Got the Blues, Grab the Garden Tools
By Patty Cressman
Grayson County Master Gardener
Gardening is “soil” therapy. Time spent outdoors relieves stress and anxiety and is good for the mind, body, and soul.
Exposure to sunshine provides the body with Vitamin D which increases the body’s calcium levels and helps boost the body’s immune system. A 2006 study found that gardening reduces the risk of dementia in individuals over the age of 60 by 36 percent. A study in the Netherlands, cited by CNN, showed that individuals who gardened outdoors for 30 minutes had lower cortisol levels in their blood than those who were told to sit inside and read for 30 minutes. Furthermore, gardening is a form of aerobic exercise: weeding, pulling, twisting, lifting, squatting, bending, you name it, gardening is a full-body workout. Gardening can also combat loneliness especially when gardening with a group of volunteers.1
1 AARP: Five Secret Health Benefits of Gardening, June 14, 2017
The cool weather that January offers is a great time to plant vegetable seeds such as broccoli, Brussel sprouts, cauliflower, collard greens, kale, lettuce, spinach, Swiss chard. The seedlings are usually cold hearty unless unseasonal temperatures are forecasted. In the event of an extreme cold snap, the seedlings can be covered with mulch, leaves, or grass clippings. A little bit of gardening in January can provide a home-grown leafy salad in the months to come.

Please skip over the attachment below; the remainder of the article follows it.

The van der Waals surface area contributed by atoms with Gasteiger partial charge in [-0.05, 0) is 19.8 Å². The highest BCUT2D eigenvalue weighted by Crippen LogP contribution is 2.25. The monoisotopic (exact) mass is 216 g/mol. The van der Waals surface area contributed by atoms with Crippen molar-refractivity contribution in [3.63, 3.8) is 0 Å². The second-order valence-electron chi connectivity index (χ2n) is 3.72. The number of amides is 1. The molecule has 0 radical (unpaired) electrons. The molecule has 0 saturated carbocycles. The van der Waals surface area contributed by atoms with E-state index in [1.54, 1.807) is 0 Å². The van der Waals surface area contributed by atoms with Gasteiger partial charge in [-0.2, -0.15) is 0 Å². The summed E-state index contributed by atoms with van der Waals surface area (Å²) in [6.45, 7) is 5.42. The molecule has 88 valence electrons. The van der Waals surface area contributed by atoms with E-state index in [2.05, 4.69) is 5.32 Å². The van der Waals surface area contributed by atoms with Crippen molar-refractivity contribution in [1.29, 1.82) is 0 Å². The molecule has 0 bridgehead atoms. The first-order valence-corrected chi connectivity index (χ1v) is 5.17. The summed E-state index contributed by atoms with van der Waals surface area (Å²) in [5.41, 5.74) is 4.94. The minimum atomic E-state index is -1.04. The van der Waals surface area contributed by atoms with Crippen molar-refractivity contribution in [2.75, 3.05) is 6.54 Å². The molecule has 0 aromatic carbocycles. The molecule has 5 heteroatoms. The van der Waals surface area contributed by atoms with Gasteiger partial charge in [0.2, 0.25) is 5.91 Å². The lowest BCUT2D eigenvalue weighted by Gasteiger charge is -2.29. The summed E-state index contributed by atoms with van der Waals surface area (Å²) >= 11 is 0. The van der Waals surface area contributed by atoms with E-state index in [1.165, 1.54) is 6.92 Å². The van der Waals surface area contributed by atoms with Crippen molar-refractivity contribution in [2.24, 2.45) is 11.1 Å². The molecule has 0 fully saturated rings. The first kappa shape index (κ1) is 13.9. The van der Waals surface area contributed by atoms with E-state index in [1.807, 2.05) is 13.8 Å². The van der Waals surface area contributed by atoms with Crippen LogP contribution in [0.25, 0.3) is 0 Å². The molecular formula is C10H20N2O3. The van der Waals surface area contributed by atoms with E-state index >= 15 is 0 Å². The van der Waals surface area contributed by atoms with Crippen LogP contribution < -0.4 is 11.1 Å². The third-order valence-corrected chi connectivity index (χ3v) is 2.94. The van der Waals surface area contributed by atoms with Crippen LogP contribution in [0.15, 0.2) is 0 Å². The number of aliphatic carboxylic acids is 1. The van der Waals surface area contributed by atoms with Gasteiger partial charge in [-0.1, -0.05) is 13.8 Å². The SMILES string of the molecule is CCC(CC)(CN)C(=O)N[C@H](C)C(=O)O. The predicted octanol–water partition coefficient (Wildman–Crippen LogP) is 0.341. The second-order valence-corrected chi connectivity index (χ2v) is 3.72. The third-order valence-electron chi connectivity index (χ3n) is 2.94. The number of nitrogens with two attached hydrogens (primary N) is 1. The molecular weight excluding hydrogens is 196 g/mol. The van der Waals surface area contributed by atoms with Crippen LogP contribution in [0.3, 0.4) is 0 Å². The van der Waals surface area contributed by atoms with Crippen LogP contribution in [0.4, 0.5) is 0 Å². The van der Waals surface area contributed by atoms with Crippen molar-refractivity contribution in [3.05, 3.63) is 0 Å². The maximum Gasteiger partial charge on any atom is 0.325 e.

January is also a good month to start seeds indoors or in an attached garage. Tomato, eggplant, and pepper seeds can be planted. Use a plastic cell tray system (dome, cells, bottom tray) and place the tray on a seedling heating mat. Hang a very bright LED tub light as close to the seedlings as possible. Raise the lights as the seedling grows.
The next four weeks are a good time to plant onion sets (transplants) that are available at local nurseries and big-box stores. Plant the bulb ¾ inch deep but not more than one inch deep. Plant each bulb about three inches apart.
Asparagus can also be planted this month. Asparagus is grown from one or two-year old crowns. The plant prefers soil with a pH of 6.5 to 7.5. Asparagus prefers full sunlight and well-drained sandy or light-textured soils. The Texas A&M AgriLife Extension Website has detailed information for planting and caring for asparagus.
Gardening is a worthwhile hobby that feeds the soul and the body. Reap the benefits, sow some seeds today.
Grayson County Master Gardeners Association is a non-profit 501(c)(3) organization sponsored by the Texas A&M AgriLife Extension Service. Reach us by email at firstname.lastname@example.org, by phone 903-813-4204, our web page https://txmg.org/grayson/, or our Facebook group.